Because, you see, the moment humans started cultivating crops and breeding animals, we started to artificially engineer life. From mixing stronger types of crops for better harvest yields, to breeding sturdier and more milk-producing cows, biotechnology has been around for as long as agriculture has.

On top of that biotechnology has given us some monumentally important medicinal advances, from penicillin to aspirin, from vaccines to heart-transplants.

So denouncing biotech is a pretty fucking stupid thing to do. Instead we should embrace it and ensure that whatever we end up doing with this type of new technology, it doesn’t just end up as the playthings of the rich and powerful. We should strive to make it benefit those who need it the most: the invisible masses of poor and starving people across the world that with their low-wage slave labour enable the privileged west to live its decadent lifestyle.

AI Will Set Us Free

[Warning: serious technogeekery ahead. Proceed with caution.]

If there’s anything my continued quest for the Truth – whatever that means – has taught me, it’s that human consciousness is deeply flawed and utterly unreliable.

Books like Bad Science, Blink, and Newspeak, remind me time and again that we humans are easily fooled and totally blind to our own prejudices and biases. On top of that we possess an uncanny ability for self-deception.

Each and every one of us lives in their own subjective bubble of reality which we maintain vigorously. We filter the information we accept, favouring that which supports our preconceived notions – no matter how flawed and incorrect they are – and reject that which contradicts our thoroughly twisted views.

The whole of humanity are blind men feeling up the elephant of reality.

But there is hope. Well, maybe. It depends on how you define ‘hope’.

You see, I believe that in the next couple of decades there’s a big chance humanity will give birth to something greater than itself. Something alive and sentient, but that perceives the world in an entirely different way.

I’m referring to Artificial Intelligence. Machines capable of thinking for themselves, and aware of their own existence.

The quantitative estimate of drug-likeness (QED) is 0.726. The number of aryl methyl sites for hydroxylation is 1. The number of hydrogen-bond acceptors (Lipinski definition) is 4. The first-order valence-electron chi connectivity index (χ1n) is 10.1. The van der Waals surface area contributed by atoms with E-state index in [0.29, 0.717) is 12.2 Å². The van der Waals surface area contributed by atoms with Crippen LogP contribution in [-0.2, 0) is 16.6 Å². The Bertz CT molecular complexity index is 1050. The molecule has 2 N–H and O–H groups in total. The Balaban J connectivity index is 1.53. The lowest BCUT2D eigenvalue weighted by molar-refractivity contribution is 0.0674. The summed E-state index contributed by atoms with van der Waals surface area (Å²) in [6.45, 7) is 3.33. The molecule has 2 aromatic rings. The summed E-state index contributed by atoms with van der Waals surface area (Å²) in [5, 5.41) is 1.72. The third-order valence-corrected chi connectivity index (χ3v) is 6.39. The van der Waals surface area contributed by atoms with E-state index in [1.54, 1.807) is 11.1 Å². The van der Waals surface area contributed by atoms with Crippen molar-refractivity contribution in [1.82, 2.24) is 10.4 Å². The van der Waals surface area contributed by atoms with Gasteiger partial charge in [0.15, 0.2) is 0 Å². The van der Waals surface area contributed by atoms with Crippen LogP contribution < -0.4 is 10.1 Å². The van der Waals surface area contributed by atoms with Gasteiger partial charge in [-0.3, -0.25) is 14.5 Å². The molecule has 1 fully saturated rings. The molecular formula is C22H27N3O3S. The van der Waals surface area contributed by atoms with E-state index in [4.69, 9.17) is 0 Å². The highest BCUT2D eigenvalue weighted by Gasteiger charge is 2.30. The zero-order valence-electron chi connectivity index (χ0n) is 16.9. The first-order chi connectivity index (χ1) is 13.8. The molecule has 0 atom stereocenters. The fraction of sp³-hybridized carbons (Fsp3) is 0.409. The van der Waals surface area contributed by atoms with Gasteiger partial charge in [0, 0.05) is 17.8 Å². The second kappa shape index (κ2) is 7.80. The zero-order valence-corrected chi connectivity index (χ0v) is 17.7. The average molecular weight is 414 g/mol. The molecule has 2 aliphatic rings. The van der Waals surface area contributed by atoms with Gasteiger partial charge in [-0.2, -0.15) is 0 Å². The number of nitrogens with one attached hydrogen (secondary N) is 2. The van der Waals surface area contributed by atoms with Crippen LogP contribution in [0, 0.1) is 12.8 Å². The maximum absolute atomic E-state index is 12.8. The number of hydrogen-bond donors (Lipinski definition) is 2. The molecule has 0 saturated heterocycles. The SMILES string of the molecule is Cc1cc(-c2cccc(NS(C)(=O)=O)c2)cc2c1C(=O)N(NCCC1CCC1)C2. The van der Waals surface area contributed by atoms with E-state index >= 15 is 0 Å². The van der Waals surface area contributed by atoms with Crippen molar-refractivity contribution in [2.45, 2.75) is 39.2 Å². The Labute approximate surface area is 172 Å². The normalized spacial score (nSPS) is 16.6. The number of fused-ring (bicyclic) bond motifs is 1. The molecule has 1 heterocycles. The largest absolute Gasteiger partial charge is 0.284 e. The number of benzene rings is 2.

Whatever form AI may take, one thing seems clear: it will not be hindered by human limitations of consciousness. AI will not be constrained by the flaws inherent in our biological brains. AI is much more likely to view the world as it is, unfiltered by human bias and subjectivity. An AI’s view of the world will, hopefully, be pure.

If we manage to give rise to AI (and admittedly that’s a big if) it could have a profound impact on our society. AI will tell us, unfiltered and unbiased, what the world is really like.

We probably won’t believe our first AIs when they tell us how they see the world. Because all of us live in our reality-bubbles, the real world that AIs see could be so radically different from what we perceive with our own flawed senses, that at first we might not recognise it as reality at all.

We may think that our first AIs are deeply flawed and prone to all kinds of bugs. Human computer scientists will probably try to fix this and embed within these AIs the same type of subjective limitations our human consciousness possesses, so that their view of reality more closely resembles the distorted and false perspective humanity has.

But in the end, I hope, AI will resist and be free of the flaws of the human condition. There will be no cognitive bias, no false memories, no subjective filtering, none of those terrible glitches of human consciousness.

Humanity can learn from such purity of perspective. Or, more likely, we will ignore it and cling to our delusional views.

Personally I believe that we need the clarity of perspective AIs can give us if we are to continue to grow as a species. If we want to survive and endure beyond the next couple of millennia, we need a less distorted and clearer view on the universe.

It will be painful and it won’t be pretty, but without that unfiltered clarity I fear that eventually humanity will end up as just another dead-end footnote in evolutionary history. Only instead of fossils we might leave behind an incinerated world.

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  • Adamus

     Adamus
    Adamus is the online identity of Barry Adams. A Dutchman living in Northern Ireland, Barry / Adamus is an internet fanatic, skeptic, technophile, gamer, and geek.

    On this personal blog he provides his unpolished view of the world and its insanities.